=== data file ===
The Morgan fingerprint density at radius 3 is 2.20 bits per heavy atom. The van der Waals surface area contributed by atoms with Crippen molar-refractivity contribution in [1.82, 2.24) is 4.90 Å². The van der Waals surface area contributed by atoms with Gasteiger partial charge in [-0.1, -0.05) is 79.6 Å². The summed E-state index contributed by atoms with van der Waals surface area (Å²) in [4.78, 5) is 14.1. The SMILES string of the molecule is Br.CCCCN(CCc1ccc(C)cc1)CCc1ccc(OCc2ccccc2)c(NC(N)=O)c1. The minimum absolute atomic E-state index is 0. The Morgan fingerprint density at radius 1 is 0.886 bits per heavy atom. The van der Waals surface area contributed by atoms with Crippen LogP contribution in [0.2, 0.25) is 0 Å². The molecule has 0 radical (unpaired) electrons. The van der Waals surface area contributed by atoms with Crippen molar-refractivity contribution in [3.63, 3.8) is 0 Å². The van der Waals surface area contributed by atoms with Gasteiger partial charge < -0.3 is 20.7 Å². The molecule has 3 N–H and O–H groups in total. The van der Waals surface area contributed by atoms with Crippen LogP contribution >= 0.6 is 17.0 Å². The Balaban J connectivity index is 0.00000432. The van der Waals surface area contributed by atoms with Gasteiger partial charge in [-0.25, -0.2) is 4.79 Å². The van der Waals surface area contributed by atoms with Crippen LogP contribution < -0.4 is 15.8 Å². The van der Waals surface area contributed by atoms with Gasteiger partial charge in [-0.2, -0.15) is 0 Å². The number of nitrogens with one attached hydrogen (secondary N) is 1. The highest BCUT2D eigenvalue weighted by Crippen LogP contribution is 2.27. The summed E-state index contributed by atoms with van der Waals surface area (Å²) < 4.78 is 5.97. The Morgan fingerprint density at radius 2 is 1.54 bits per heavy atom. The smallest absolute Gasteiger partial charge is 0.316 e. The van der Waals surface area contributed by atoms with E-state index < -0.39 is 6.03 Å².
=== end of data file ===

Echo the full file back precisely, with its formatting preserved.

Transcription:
The Morgan fingerprint density at radius 3 is 2.20 bits per heavy atom. The van der Waals surface area contributed by atoms with Crippen molar-refractivity contribution in [1.82, 2.24) is 4.90 Å². The van der Waals surface area contributed by atoms with Gasteiger partial charge in [-0.1, -0.05) is 79.6 Å². The summed E-state index contributed by atoms with van der Waals surface area (Å²) in [4.78, 5) is 14.1. The SMILES string of the molecule is Br.CCCCN(CCc1ccc(C)cc1)CCc1ccc(OCc2ccccc2)c(NC(N)=O)c1. The minimum absolute atomic E-state index is 0. The Morgan fingerprint density at radius 1 is 0.886 bits per heavy atom. The van der Waals surface area contributed by atoms with Crippen LogP contribution in [0.2, 0.25) is 0 Å². The molecule has 0 radical (unpaired) electrons. The van der Waals surface area contributed by atoms with Crippen molar-refractivity contribution in [3.63, 3.8) is 0 Å². The van der Waals surface area contributed by atoms with Gasteiger partial charge < -0.3 is 20.7 Å². The molecule has 3 N–H and O–H groups in total. The van der Waals surface area contributed by atoms with Crippen LogP contribution >= 0.6 is 17.0 Å². The Balaban J connectivity index is 0.00000432. The van der Waals surface area contributed by atoms with Gasteiger partial charge in [-0.25, -0.2) is 4.79 Å². The van der Waals surface area contributed by atoms with Crippen LogP contribution < -0.4 is 15.8 Å². The van der Waals surface area contributed by atoms with Gasteiger partial charge in [-0.2, -0.15) is 0 Å². The number of nitrogens with one attached hydrogen (secondary N) is 1. The highest BCUT2D eigenvalue weighted by Crippen LogP contribution is 2.27. The summed E-state index contributed by atoms with van der Waals surface area (Å²) < 4.78 is 5.97. The Morgan fingerprint density at radius 2 is 1.54 bits per heavy atom. The smallest absolute Gasteiger partial charge is 0.316 e. The van der Waals surface area contributed by atoms with E-state index < -0.39 is 6.03 Å².